A Great Dictionary for School-Age Children with Student Friendly Definitions

Have you ever looked up a word in a dictionary to discover that you still don’t know what the word means? Unfortunately, this happens quite often – especially to young children.

This is because most household dictionaries are primarily written to most accurately define a word, not necessarily to promote understanding.

A few years ago, I attended a lecture, by Dr. Anita Archer, a well-known educational consultant. She advocated for the use of dictionaries that provided “student-friendly explanations”.

Accordingly, student-friendly explanations are easy to understand because they use more familiar and known words. (Beck, McKeown & Kucan, 2002)

Professors from the University of Pittsburgh and authors of the best-selling book, Bringing Words to Life: Robust Vocabulary Instruction, recommend employing the following two principles when asking students to define words:

  1. Capture the essence of the word and how it is typically used
  2. Explain the meaning in everyday language

Let’s define the word: Efficacy

Merriam Webster’s definition of efficacy is:

  • the ability to produce an effect.

Hmmm…okay, I may understand that definition.

Longman Dictionary of Contemporary English definition of efficacy is:

  • the ability of something to produce the right result = effectiveness.

Which definition makes more sense to you?

Longman’s Dictionary is actually for English Language Learners. Yet, it’s is perfect for school aged children, particularly those who struggle with language, because it provides “student-friendly explanations”.

Their definitions make sense!

Let’s try another one:


Merriam Webster has the following 5 definitions:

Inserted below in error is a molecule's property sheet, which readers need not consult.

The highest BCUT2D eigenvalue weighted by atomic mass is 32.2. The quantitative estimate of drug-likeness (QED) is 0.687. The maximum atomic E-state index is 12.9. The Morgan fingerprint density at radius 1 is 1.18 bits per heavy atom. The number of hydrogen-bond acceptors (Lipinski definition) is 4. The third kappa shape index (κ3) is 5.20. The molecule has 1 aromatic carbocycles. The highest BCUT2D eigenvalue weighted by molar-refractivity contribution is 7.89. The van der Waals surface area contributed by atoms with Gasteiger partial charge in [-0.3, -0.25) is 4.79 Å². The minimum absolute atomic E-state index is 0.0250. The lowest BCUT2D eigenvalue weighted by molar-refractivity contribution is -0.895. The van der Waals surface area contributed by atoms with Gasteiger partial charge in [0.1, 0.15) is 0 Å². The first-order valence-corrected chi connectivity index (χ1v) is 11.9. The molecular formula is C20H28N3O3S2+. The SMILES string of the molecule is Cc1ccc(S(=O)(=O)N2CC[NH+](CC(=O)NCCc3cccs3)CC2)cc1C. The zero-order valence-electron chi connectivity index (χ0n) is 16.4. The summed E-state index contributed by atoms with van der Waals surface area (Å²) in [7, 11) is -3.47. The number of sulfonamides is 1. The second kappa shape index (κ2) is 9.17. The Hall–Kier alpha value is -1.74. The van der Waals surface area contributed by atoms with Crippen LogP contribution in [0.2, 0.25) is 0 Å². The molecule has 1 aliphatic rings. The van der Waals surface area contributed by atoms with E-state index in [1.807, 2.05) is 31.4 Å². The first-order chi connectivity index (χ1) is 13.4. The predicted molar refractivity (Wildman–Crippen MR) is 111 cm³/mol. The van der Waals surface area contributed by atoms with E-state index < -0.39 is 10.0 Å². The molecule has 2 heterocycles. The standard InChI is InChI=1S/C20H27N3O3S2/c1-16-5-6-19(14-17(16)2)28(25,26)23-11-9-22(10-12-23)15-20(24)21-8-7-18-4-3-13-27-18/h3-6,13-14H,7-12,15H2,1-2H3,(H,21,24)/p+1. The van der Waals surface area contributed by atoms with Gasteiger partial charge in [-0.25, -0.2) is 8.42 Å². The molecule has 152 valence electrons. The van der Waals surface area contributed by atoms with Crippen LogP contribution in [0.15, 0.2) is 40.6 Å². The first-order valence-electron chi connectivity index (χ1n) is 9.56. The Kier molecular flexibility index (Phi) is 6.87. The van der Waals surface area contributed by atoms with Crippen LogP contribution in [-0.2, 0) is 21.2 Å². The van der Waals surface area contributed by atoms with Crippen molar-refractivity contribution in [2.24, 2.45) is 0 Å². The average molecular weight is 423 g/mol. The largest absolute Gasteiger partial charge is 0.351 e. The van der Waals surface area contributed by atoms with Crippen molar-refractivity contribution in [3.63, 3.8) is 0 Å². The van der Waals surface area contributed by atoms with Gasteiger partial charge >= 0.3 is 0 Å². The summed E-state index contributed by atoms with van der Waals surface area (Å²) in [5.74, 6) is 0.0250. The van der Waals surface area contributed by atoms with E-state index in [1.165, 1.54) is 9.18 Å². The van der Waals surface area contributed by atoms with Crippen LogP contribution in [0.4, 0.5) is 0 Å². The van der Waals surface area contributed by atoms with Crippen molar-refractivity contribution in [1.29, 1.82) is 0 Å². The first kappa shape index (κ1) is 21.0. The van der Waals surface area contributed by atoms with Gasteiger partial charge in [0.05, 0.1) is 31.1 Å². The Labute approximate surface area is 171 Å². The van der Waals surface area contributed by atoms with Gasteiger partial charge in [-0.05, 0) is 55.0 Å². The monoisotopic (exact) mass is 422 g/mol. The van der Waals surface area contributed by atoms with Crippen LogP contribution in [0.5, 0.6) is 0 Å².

1. having the characteristics of the language of the past and surviving chiefly in specialized uses <an archaic word>
  2. of, relating to, or characteristic of an earlier or more primitive time : antiquated<archaic legal traditions>
  3. capitalized : of or belonging to the early or formative phases of a culture or a period of artistic development; especially :of or belonging to the period leading up to the classical period of Greek culture
  4. surviving from an earlier period; specifically : typical of a previously dominant evolutionary stage
  5. capitalized : of or relating to the period from about 8000 b.c.to 1000 b.c. and the North American cultures of that time

These definitions are very accurate, but are they student friendly?

Longman Dictionary of Contemporary English gives the following 3 definitions for archaic along with examples:

  1. old and no longer used [= outdated; ≠ modern]:
    • archaic words
  2. old-fashioned and needing to be replaced:
    • Many smaller radio stations broadcast on archaic equipment.
  3. from or relating to ancient times:
    1. archaic civilizations

The later definitions ring a bell for me. What about you?

Next time when you tell your child or student to “look it up” make sure they’re using an appropriate dictionary! Because if they do “look it up” and are frustrated that they still don’t understand, then they may be less likely to “look it up” in the future.

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